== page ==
DPI Has Voucher Supporters All A Roil

At the behest of the federal Department of Justice who are investigating possible discrimination against students with disabilities, the Wisconsin Department of Public Instruction requested voluntary information from Wisconsin’s voucher schools. This has voucher proponents and GOP legislators…well…seeing red!

…the DPI’s request that was sent to schools last week — prompted by complaints submitted to the DOJ in 2011 that taxpayer-financed voucher schools were turning away students with special needs — has already met with harsh criticism by advocates for the voucher program.

Rick Esenberg, president of the conservative nonprofit law firm, Wisconsin Institute for Law and Liberty, blasted the DPI in a news release, saying the department was being “commandeered” by the Justice Department.

Republican state senators in Madison also expressed their frustration. Sen. Paul Farrow (R-Pewaukee) sent a letter Monday to DPI Superintendent Tony Evers reprimanding him for the request.

“I am disappointed in your mismanagement, deceit, and undermining of not only the parental school choice programs, but of the authority of the Legislature as well,” Farrow wrote in the letter.

Well it seems that the bills that the legislature passed as part and parcel of the bills that authorized vouchers included wording that prevents voucher schools from being compelled to provide the information:

Private schools in the voucher program can’t be required under current state law to make available information about students with disabilities…. Rick Esenberg, an attorney and president of the conservative Wisconsin Institute for Law and Liberty, said he thinks that even asking for the information to be turned over voluntarily could be a violation of the law.

But here is the kicker (emphasis mine):

Public schools must provide that data.

I really hope that students with special needs aren’t be discriminated against by schools using tax dollars. But we can’t know unless there is visibility into their enrollment practices. And they have every incentive not to enroll students with disabilities:

Students with disabilities are typically more expensive to educate, but voucher schools receive the same taxpayer subsidy for every student.

If a school is willing to accept tax dollars to educate children…they should be willing to provide the same reporting as public schools.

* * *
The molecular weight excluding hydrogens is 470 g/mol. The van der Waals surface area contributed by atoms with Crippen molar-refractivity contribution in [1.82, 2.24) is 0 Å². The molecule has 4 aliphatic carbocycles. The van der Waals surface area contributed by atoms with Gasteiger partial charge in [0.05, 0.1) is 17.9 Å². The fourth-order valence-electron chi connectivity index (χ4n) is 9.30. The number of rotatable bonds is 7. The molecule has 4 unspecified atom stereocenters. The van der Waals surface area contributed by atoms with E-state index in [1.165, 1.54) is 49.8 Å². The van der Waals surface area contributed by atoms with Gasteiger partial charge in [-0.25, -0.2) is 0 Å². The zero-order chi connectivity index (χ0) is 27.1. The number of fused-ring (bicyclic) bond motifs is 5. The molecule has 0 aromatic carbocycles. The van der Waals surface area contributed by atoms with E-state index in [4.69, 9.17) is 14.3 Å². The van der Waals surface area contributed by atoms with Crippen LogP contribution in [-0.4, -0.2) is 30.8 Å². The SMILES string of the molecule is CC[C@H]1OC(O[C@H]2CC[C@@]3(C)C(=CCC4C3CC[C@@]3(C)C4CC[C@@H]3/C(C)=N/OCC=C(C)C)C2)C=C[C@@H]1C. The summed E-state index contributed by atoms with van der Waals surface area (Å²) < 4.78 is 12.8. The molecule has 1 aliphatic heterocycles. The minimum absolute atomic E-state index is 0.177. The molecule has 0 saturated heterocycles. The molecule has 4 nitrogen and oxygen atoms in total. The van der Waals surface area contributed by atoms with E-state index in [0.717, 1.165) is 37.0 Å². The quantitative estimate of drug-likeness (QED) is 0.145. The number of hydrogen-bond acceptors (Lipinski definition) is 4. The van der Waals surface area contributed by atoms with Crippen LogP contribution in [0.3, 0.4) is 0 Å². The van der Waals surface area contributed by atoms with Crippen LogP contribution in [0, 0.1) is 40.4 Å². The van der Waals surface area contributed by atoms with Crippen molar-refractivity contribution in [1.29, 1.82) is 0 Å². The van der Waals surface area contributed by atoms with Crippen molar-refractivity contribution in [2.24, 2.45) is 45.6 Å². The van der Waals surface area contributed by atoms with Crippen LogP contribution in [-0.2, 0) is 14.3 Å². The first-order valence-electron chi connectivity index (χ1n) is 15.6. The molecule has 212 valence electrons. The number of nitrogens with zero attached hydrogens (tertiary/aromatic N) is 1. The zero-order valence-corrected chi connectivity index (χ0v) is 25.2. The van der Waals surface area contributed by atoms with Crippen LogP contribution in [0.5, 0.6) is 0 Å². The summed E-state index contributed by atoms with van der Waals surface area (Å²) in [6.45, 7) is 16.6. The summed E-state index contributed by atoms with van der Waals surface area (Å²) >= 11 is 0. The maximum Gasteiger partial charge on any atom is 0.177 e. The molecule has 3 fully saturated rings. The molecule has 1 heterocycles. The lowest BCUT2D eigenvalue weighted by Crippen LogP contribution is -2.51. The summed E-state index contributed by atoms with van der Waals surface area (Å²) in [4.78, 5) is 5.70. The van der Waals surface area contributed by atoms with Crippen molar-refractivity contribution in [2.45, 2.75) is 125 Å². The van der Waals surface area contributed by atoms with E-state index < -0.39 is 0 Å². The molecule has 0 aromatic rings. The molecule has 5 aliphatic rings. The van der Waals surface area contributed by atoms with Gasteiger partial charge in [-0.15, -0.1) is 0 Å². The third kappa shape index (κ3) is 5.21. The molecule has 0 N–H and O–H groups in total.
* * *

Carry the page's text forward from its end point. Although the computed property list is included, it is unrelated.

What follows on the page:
…said Monica Murphy, managing attorney at Disability Rights Wisconsin. “DPI can ask for whatever it wants. Why are (voucher advocates) afraid to provide the data?”


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2 thoughts on “DPI Has Voucher Supporters All A Roil

  1. From Stop Special Needs Vouchers Wisconsin:

    Taxpayers Deserve to See the Voucher School Data, Say Families of Students with Disabilities

    “The antagonism to disability data reporting takes on additional overtones in context of the so-called Creating Hope and Opportunity for Individuals and Communities through Education (CHOICE) Act, recently introduced at the federal level. In an astonishing disregard for the federal rights of students with disabilities, the CHOICE Act would amend the Individuals with Disabilities Education Act (IDEA) to allow federal IDEA funds to flow into private voucher schools, while explicitly exempting those schools from abiding by the IDEA itself. The CHOICE Act also includes a truncated “non-discrimination” statement that would leave the door wide open for private voucher schools to openly discriminate on the basis of disability, actually codifying such discrimination-permission into the IDEA itself.

    Wisconsin must ensure that our students with disabilities are not cheated of their civil rights when educated in private voucher schools. Proposed voucher expansion, including special needs vouchers, is more problematic than ever in the presence of such resistance to accountability as is currently being demonstrated.”

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